This one cracks me up. Heat tools have come a long way over the last few decades. My first one died a slow painful death-ish. When I say slow, it would barely heat up. It would take me forever to heat emboss a simple image. So I gave in and finally bought another one.

Yet, I guess I thought the first one was the little engine that could, lol. I hung onto it, just in case my new one died, then I would still have the original even though it would barely heat.

I thought I was unique in that. But I learned that I was like so many other paper crafters.

I'm amazed at how many stampers have more than one, but only have two hands. I haven't met a single three-handed paper crafter.

“But what if I have a friend that comes over and may want to use it?”

If it's imperative that only both people use the heat tool at the exact same time, then keep both. But I've yet to come across that happening. I used to run events with 15-20 people with one heat gun, and we all did fine.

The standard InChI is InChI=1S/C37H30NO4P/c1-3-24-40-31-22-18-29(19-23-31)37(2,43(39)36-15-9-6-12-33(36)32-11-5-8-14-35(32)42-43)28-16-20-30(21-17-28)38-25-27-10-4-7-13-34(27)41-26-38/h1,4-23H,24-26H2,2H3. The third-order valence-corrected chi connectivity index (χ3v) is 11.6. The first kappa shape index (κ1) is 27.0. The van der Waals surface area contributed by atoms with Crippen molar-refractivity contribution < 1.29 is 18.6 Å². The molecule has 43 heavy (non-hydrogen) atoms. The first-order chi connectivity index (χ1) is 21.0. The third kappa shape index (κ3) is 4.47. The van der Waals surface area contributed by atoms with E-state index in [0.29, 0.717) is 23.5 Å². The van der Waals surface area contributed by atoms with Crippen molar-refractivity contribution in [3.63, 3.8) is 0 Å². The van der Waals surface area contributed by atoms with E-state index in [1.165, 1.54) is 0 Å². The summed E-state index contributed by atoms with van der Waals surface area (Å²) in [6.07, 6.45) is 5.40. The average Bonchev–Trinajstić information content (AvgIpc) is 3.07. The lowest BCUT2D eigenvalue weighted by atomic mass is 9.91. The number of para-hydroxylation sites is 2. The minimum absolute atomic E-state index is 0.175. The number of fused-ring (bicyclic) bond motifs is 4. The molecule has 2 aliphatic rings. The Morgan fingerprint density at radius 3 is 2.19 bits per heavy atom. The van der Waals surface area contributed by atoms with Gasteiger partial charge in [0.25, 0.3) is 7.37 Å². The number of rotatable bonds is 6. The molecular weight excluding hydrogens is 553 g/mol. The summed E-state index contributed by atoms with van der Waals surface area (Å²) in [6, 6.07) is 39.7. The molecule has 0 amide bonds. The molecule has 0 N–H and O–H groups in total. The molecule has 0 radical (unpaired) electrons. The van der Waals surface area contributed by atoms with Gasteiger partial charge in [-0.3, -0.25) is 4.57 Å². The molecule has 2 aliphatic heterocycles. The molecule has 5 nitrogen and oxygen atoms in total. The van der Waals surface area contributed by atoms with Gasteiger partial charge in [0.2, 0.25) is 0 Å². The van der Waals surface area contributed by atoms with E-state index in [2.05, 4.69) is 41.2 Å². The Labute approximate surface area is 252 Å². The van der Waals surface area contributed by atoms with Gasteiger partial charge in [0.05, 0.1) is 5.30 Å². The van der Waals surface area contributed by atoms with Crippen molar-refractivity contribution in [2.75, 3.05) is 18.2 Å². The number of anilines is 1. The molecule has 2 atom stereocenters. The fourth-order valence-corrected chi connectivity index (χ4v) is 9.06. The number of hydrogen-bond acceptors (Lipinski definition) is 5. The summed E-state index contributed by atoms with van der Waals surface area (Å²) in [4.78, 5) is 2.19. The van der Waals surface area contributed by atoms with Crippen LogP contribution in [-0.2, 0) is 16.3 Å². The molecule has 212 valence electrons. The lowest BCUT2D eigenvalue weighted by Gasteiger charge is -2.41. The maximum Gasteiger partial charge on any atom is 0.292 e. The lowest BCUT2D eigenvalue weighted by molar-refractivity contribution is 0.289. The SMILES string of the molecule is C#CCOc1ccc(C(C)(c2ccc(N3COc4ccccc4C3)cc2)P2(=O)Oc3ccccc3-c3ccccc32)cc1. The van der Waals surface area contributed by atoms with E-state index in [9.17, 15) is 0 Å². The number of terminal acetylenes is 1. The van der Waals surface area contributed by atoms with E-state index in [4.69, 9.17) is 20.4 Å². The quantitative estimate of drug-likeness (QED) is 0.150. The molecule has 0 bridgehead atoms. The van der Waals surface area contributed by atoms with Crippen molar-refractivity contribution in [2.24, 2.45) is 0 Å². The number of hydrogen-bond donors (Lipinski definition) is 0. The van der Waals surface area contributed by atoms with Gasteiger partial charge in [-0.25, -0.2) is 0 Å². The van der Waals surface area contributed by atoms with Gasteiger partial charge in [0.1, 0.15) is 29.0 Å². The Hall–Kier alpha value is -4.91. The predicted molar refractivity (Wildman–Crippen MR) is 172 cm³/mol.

Ditch the 1.0 version and enjoy using the 2.0 version.


Raise your hand if you have a trimmer in a drawer that you can no longer get blades for but you are hopeful that one day the blades will magically become available again.

Spoiler alert: the blades aren't coming back.

Have a great quality trimmer and a great guillotine cutter for cutting multiple sheets. I have a mini cutter only because it fits on video better than my bigger cutters do. But if I wasn't doing videos, it would go. Some people travel, so this makes sense if you travel with a little cutter.

Get rid of the others and move on 🙂


My advice on this is use it up! What I often see is that stampers have little bits in a million dispensers. I get that tape runners also have 1.0 and 2.0. It's so tempting to hold onto those old rolls even after you open up a new package of a different brand.

If they aren't your favorites or don't work well, throw them out.

There is a type of tape that I was given a few years back from a neighbor. She gave it to me because she thought I could make it work better than she could.